Keynote speech / invited lecture


Japanese (Keynote speech / invited lecture)

Keynote speech

“Challenge of artificial intelligence to transform society”

Dr. Naohiko Uramoto
(President of JSAI / Chief Digital Technology Scientist, Mitsubishi Chemical Holdings)

Research and development of Artificial Intelligence (AI) and its applications have been rapidly spreading into society. AI technology and services are now applied to various industrial fields, transforming our industry and society themselves. On the other hand, when AI will be utilized in more complicated and critical situations, we will face not only technical issues but also social and ethical issues. I will cover some discussion points for encouraging the sound growth of our world powered by AI. In this presentation, I will outline the history of AI and the current status, and will discuss on what is the best path we should proceed.

Invited lecture 1

Understanding “Artificial Intelligence”

Dr. Hiroshi Maruyama
(Preferred Networks, Inc. Fellow)

“Artificial Intelligence” is an academic discipline; for example, “Artificial Intelligence” in Japan Society for Artificial Intelligence clearly refers to the fields of research. However, the term also used to refer to a system applying technologies derived from this discipline, and it is the source of many confusions, evoking low-precision arguments. In this presentation, we review the history of AI research, point out the possibilities and limitations of statistical machine learning and mathematical optimization which are at the focus of many of current research, and discuss their implications to our future society.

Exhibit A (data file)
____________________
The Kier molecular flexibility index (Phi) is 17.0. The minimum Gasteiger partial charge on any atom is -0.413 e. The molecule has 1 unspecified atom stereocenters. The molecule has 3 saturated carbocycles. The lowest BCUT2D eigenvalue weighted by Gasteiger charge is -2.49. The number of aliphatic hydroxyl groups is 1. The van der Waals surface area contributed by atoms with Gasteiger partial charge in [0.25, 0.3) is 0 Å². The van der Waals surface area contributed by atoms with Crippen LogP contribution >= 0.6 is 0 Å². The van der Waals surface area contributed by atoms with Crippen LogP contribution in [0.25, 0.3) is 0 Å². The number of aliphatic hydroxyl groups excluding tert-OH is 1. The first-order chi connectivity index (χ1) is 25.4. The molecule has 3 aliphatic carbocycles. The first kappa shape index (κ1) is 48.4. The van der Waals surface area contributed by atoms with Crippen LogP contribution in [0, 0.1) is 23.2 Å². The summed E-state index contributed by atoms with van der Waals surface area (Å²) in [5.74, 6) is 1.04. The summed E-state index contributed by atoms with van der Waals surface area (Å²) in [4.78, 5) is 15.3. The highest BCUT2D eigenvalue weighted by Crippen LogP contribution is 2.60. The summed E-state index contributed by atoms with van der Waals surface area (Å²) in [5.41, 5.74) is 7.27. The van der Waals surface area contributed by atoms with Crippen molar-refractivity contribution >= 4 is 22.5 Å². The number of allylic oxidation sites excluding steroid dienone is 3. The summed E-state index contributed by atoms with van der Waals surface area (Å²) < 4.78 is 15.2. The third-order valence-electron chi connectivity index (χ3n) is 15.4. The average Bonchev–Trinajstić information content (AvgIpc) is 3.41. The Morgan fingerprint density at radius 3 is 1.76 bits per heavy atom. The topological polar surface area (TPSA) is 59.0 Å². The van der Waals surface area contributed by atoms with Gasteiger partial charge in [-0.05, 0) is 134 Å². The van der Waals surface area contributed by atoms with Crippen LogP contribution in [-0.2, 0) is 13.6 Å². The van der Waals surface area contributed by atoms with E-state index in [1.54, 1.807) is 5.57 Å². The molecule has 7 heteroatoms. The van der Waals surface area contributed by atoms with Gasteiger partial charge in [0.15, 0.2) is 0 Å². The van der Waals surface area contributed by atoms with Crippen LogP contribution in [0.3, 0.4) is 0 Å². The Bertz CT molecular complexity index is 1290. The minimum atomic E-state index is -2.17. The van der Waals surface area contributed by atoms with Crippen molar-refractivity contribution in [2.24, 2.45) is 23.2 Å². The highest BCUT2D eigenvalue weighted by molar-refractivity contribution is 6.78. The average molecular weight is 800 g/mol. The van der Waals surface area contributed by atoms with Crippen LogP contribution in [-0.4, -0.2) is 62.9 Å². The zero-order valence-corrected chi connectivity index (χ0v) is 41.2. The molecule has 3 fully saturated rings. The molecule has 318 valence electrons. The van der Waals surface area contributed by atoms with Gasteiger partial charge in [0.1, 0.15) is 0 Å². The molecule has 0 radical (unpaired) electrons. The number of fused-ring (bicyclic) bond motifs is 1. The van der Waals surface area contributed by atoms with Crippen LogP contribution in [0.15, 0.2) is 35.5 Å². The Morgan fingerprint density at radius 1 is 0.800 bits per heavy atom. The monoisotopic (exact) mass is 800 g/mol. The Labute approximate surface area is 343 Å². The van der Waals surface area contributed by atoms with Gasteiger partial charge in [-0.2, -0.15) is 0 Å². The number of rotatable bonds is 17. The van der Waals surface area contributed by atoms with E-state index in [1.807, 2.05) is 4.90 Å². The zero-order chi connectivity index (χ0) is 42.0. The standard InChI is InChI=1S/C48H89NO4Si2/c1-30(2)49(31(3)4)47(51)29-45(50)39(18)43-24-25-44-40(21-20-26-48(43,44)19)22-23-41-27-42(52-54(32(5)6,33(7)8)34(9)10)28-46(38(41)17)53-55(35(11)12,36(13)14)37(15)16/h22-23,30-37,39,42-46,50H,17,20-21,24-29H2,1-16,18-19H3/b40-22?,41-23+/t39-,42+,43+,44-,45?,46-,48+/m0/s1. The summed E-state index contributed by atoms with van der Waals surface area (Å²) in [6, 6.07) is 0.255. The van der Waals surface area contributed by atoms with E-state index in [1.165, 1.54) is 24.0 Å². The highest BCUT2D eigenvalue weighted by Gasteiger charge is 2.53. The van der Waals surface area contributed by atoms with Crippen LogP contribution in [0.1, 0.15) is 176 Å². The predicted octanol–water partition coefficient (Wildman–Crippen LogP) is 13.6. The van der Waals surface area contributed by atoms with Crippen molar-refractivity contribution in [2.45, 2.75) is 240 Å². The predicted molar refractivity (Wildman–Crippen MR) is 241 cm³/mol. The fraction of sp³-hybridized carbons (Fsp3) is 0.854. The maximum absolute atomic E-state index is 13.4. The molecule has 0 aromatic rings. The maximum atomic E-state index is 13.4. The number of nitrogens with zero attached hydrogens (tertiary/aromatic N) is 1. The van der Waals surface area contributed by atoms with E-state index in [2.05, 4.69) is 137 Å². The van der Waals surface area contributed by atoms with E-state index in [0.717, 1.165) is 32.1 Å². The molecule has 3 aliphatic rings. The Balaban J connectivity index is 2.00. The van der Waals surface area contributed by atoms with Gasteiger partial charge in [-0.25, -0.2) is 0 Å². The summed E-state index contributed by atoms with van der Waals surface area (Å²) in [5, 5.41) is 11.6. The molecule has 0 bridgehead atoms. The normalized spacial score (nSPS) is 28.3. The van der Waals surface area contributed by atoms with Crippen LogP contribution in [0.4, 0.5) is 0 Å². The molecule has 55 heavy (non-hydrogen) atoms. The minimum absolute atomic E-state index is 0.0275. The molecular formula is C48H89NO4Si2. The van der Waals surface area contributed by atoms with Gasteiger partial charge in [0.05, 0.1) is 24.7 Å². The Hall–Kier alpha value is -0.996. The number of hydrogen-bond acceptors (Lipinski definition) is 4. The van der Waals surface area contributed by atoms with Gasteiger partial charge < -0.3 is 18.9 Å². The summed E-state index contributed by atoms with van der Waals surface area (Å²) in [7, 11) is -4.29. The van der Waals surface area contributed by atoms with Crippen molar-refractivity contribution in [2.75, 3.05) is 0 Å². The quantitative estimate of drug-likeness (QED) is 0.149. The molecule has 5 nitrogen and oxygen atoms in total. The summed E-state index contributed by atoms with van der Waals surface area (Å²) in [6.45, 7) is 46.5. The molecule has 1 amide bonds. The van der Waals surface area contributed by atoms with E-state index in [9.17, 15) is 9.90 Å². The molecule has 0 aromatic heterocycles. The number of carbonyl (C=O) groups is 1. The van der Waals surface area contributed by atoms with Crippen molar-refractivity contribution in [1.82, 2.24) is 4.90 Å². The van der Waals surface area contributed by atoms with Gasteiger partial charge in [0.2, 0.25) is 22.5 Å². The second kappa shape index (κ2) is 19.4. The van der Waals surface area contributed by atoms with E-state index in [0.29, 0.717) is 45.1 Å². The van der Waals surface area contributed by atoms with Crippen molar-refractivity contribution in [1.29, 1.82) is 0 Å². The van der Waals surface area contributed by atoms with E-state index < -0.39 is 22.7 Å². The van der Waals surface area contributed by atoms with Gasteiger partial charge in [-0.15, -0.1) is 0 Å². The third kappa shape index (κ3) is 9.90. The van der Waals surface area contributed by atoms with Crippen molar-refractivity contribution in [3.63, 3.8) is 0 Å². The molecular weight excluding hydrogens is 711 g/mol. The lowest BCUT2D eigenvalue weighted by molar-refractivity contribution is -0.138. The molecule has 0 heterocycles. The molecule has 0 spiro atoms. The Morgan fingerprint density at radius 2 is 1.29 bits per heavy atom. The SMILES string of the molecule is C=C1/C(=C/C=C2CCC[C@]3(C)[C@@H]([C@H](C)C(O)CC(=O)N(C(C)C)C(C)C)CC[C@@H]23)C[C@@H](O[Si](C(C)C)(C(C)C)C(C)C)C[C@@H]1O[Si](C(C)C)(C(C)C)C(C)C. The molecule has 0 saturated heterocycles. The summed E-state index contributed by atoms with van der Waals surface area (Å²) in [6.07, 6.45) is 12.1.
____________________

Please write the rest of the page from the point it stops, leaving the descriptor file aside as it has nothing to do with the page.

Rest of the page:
Invited lecture 2

“Explain Yourself – A Semantic Stack for Artificial Intelligence”

Prof. Randy Goebel
(Professor of Computing Science at the University of Alberta, Canada, and co-founder of the Alberta Machine Intelligence Institute (AMII))

Artificial Intelligence is the pursuit of the science of intelligence. The journey includes everything from formal reasoning, high performance game playing, natural language understanding, and computer vision. Each AI experimental domain is littered along a spectrum of scientific explainability, all the way from high-performance but opaque predictive models, to multi-scale causal models. While the current AI pandemic is preoccupied with human intelligence and primitive unexplainable learning methods, the science of AI requires what all other science requires: accurate explainable causal models. The presentation introduces a sketch of a semantic stack model, which attempts to provide a framework for both scientific understanding and implementation of intelligent systems. A key idea is that intelligence should include an ability to model, predict, and explain application domains, which, for example, would transform purely performance-oriented systems into instructors as well.